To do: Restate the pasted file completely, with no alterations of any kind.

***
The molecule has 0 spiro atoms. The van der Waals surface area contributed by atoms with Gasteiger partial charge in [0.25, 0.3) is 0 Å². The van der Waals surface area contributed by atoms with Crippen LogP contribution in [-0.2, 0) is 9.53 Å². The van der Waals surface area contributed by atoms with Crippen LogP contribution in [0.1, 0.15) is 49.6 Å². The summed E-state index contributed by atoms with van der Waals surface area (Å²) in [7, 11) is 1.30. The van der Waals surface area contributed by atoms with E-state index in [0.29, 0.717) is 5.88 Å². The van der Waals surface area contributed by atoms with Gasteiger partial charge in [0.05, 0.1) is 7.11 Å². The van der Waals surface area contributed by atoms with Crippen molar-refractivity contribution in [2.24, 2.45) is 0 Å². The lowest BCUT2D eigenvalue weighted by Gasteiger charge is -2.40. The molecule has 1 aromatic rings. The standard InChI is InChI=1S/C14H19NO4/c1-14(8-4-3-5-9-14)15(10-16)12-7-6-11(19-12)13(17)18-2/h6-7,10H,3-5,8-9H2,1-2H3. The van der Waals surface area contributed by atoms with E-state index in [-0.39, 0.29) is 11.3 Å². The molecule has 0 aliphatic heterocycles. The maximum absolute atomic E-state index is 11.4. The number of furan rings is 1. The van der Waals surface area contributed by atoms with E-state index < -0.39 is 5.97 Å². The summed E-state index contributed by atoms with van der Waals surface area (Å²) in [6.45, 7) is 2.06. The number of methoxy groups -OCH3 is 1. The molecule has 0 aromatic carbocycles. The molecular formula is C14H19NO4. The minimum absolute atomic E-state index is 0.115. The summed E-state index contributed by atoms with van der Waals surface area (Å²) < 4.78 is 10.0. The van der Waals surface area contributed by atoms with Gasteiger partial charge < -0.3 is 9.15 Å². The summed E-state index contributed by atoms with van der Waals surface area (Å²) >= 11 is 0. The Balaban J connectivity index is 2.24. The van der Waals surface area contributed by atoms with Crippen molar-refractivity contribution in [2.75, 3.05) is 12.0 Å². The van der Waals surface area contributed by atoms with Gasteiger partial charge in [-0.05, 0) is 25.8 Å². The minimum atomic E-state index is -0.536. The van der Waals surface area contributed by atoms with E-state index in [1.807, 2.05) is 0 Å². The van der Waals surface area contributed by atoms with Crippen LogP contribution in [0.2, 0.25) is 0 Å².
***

The molecule has 0 spiro atoms. The van der Waals surface area contributed by atoms with Gasteiger partial charge in [0.25, 0.3) is 0 Å². The van der Waals surface area contributed by atoms with Crippen LogP contribution in [-0.2, 0) is 9.53 Å². The van der Waals surface area contributed by atoms with Crippen LogP contribution in [0.1, 0.15) is 49.6 Å². The summed E-state index contributed by atoms with van der Waals surface area (Å²) in [7, 11) is 1.30. The van der Waals surface area contributed by atoms with E-state index in [0.29, 0.717) is 5.88 Å². The van der Waals surface area contributed by atoms with Gasteiger partial charge in [0.05, 0.1) is 7.11 Å². The van der Waals surface area contributed by atoms with Crippen molar-refractivity contribution in [2.24, 2.45) is 0 Å². The lowest BCUT2D eigenvalue weighted by Gasteiger charge is -2.40. The molecule has 1 aromatic rings. The standard InChI is InChI=1S/C14H19NO4/c1-14(8-4-3-5-9-14)15(10-16)12-7-6-11(19-12)13(17)18-2/h6-7,10H,3-5,8-9H2,1-2H3. The van der Waals surface area contributed by atoms with E-state index in [-0.39, 0.29) is 11.3 Å². The molecule has 0 aliphatic heterocycles. The maximum absolute atomic E-state index is 11.4. The number of furan rings is 1. The van der Waals surface area contributed by atoms with E-state index < -0.39 is 5.97 Å². The summed E-state index contributed by atoms with van der Waals surface area (Å²) in [6.45, 7) is 2.06. The number of methoxy groups -OCH3 is 1. The molecule has 0 aromatic carbocycles. The molecular formula is C14H19NO4. The minimum absolute atomic E-state index is 0.115. The summed E-state index contributed by atoms with van der Waals surface area (Å²) < 4.78 is 10.0. The van der Waals surface area contributed by atoms with Gasteiger partial charge < -0.3 is 9.15 Å². The summed E-state index contributed by atoms with van der Waals surface area (Å²) >= 11 is 0. The Balaban J connectivity index is 2.24. The van der Waals surface area contributed by atoms with Crippen molar-refractivity contribution in [2.75, 3.05) is 12.0 Å². The van der Waals surface area contributed by atoms with Gasteiger partial charge in [-0.05, 0) is 25.8 Å². The minimum atomic E-state index is -0.536. The van der Waals surface area contributed by atoms with E-state index in [1.807, 2.05) is 0 Å². The van der Waals surface area contributed by atoms with Crippen LogP contribution in [0.2, 0.25) is 0 Å².